The Silk Road, a unique adventure in Central Asia

By Sergio González | 12:29

Registan at night, Samarkand

The Silk Road employed Alexander the Great, the Persian Royal Road and the powerful Han Empire in China to become the most profitable trade route in history.

Bringing together every culture from the East China Sea to the Mediterranean, fresh ideas, philosophies and The Four Great Inventions of China -papermaking, printing, gunpowder and compass- traveled along silk, revolutionizing life and science. Ever heard about Greco-Buddisht art?

If you’re looking for a different adventure to wake you up from monotony, hop on a camel and start practicing the tricky pronunciation of Central Asia countries. Azerbai…what? Can you say it again, please?

And if you’re really bold, the options are countless.

It would be incredible to follow the Silk Road when it crosses the rich Persian Empire but Middle East region is too unstable nowadays for leisure travelling. Better take the northern route.

You could start in Constantinopla with a cruise over the Black Sea into the Sea of Azov. From Rostov-on-Don you should take a train to Volgograd. Discover the place of the famous WWII battle of Stalingrad if you feel like but our destination is Astrakhan, an old port city built in the Caspian Sea.

The next landmark is Merv, an old oasis in the plains of Türkmenistan that grew a thriving society thanks to its strategic posting along the Silk Road.

Our route goes over several hard deserts but if you want a great story you can still tell your grandchildren, better ride on camels -the ones with two humps- between nearby oasis. Being in a desert it’s an undescriptable feeling I highly recommend to everyone -you’ll never see such a starred night inside civilization.

From Samarkand –once you’ve visited the Registan and the Necropolis of Shohi-Zinda-you have to make the same decision Marco Polo did to reach Ürümqui, the beginning of China . Heading north, through Tian Shan mountains crossing Taraz and Almaty -modern Kazakshtan- or going till Kashgar and cross the Taklamakan desert of no return.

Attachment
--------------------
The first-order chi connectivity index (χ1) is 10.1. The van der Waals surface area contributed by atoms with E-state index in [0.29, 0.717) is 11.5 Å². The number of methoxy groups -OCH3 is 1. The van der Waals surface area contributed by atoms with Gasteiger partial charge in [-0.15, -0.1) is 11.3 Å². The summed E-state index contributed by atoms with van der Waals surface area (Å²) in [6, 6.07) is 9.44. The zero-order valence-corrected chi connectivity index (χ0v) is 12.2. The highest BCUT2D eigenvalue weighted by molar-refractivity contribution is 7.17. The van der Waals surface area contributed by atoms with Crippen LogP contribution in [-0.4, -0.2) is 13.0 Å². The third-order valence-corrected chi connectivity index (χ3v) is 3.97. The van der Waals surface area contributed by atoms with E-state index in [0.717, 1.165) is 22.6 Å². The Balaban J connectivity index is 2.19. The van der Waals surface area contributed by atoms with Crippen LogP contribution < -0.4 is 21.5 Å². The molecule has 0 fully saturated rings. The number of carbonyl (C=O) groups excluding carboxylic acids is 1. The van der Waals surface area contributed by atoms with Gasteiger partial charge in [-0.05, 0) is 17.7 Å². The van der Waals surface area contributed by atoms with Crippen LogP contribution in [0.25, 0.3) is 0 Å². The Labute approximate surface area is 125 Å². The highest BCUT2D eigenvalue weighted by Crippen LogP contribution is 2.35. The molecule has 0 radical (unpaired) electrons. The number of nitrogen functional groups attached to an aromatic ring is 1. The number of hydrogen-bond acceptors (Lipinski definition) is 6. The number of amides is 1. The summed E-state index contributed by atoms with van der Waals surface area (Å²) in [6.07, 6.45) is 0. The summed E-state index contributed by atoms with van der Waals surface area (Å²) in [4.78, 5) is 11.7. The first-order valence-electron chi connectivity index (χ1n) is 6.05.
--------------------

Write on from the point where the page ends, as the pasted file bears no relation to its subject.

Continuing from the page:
All these cities are connected by modern roads so you can drive your way there but consider booking a flight. The distances are short and usually done in light aircrafts flying low, so you’ll get the most amazing views of the Silk Road.

However, these lands are full of myths and legends from rich ancient cultures -many still to discover for the Western countries- so don’t mind spoiling some days. Please, check the lake Tian Chi two hours driving from Ürümqui before you hit the road again.

Silk Route travel end: The Terracota Army in Xi'an

Once in China, your goal is the old capital of the Celestial Empire, Chang’an -modern Xi’an, where the Terracota Army guards the tomb of the Yellow Emperor.

Google maps places it 40 hours away by car. But you’ll be travelling the least known part of China, which holds ancient secret gems such as Turfan, Lanzhou or Baoji. Allow yourself two weeks to get lost in a mysterious world of Silk Goddesses protected by the Greatest Wall.

 The Silk Route crosses many climates and different landscapes. Take comfortable waterproof shoes, a good coat and sun screen as well as personal hygiene items –you won’t find them so easily.

I am a sucker for spring and visiting countries when the air is scented with blossoming flowers and people are getting in a better mood seem to me a good idea. If the destination is hot, even better. Choose May; the snow has melted and the weather is soft, allowing the first green sprouts to create charming landscapes in the Caucasus.

Although friendly, these countries are mainly conservative and traditional, still opening to foreign tourism. Take care and be respectful -better ask than face a problem later. Apar from that, enjoy the journey of your life!

Photo Credit: Arian Zwegers

Photo Credit: madiko83

 

 

 

 

 

 

 

 

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